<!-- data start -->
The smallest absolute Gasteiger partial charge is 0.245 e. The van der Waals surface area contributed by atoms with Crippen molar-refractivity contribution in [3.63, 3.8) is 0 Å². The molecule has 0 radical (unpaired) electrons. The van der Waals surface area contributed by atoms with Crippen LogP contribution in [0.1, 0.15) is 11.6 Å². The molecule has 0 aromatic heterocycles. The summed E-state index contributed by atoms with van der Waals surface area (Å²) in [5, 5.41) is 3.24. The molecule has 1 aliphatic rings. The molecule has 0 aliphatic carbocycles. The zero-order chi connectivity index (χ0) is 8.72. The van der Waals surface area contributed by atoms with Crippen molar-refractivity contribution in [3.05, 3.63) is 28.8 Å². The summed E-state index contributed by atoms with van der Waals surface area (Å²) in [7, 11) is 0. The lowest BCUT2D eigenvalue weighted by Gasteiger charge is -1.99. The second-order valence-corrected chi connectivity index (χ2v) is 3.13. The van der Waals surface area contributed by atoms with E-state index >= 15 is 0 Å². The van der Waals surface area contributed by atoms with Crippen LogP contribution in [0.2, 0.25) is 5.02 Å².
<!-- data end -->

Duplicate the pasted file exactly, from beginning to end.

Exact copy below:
The smallest absolute Gasteiger partial charge is 0.245 e. The van der Waals surface area contributed by atoms with Crippen molar-refractivity contribution in [3.63, 3.8) is 0 Å². The molecule has 0 radical (unpaired) electrons. The van der Waals surface area contributed by atoms with Crippen LogP contribution in [0.1, 0.15) is 11.6 Å². The molecule has 0 aromatic heterocycles. The summed E-state index contributed by atoms with van der Waals surface area (Å²) in [5, 5.41) is 3.24. The molecule has 1 aliphatic rings. The molecule has 0 aliphatic carbocycles. The zero-order chi connectivity index (χ0) is 8.72. The van der Waals surface area contributed by atoms with Crippen molar-refractivity contribution in [3.05, 3.63) is 28.8 Å². The summed E-state index contributed by atoms with van der Waals surface area (Å²) in [7, 11) is 0. The lowest BCUT2D eigenvalue weighted by Gasteiger charge is -1.99. The second-order valence-corrected chi connectivity index (χ2v) is 3.13. The van der Waals surface area contributed by atoms with E-state index >= 15 is 0 Å². The van der Waals surface area contributed by atoms with Crippen LogP contribution in [0.2, 0.25) is 5.02 Å².